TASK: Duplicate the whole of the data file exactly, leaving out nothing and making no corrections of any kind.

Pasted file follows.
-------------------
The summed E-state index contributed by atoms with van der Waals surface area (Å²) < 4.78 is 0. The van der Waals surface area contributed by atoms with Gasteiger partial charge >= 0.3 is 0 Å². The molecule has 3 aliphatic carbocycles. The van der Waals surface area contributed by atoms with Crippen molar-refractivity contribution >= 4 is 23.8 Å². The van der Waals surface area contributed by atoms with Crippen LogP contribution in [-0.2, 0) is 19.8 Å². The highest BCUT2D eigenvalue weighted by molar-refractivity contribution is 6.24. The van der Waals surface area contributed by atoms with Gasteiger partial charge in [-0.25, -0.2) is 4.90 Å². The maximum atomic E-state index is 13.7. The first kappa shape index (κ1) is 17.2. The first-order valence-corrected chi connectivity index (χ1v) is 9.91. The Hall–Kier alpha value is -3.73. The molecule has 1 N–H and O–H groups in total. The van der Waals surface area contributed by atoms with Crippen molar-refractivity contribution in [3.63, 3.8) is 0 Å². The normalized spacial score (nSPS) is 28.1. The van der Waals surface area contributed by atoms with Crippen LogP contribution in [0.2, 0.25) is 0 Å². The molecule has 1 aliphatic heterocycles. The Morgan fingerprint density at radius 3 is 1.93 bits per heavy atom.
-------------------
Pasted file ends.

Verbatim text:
The summed E-state index contributed by atoms with van der Waals surface area (Å²) < 4.78 is 0. The van der Waals surface area contributed by atoms with Gasteiger partial charge >= 0.3 is 0 Å². The molecule has 3 aliphatic carbocycles. The van der Waals surface area contributed by atoms with Crippen molar-refractivity contribution >= 4 is 23.8 Å². The van der Waals surface area contributed by atoms with Crippen LogP contribution in [-0.2, 0) is 19.8 Å². The highest BCUT2D eigenvalue weighted by molar-refractivity contribution is 6.24. The van der Waals surface area contributed by atoms with Gasteiger partial charge in [-0.25, -0.2) is 4.90 Å². The maximum atomic E-state index is 13.7. The first kappa shape index (κ1) is 17.2. The first-order valence-corrected chi connectivity index (χ1v) is 9.91. The Hall–Kier alpha value is -3.73. The molecule has 1 N–H and O–H groups in total. The van der Waals surface area contributed by atoms with Crippen molar-refractivity contribution in [3.63, 3.8) is 0 Å². The normalized spacial score (nSPS) is 28.1. The van der Waals surface area contributed by atoms with Crippen LogP contribution in [0.2, 0.25) is 0 Å². The molecule has 1 aliphatic heterocycles. The Morgan fingerprint density at radius 3 is 1.93 bits per heavy atom.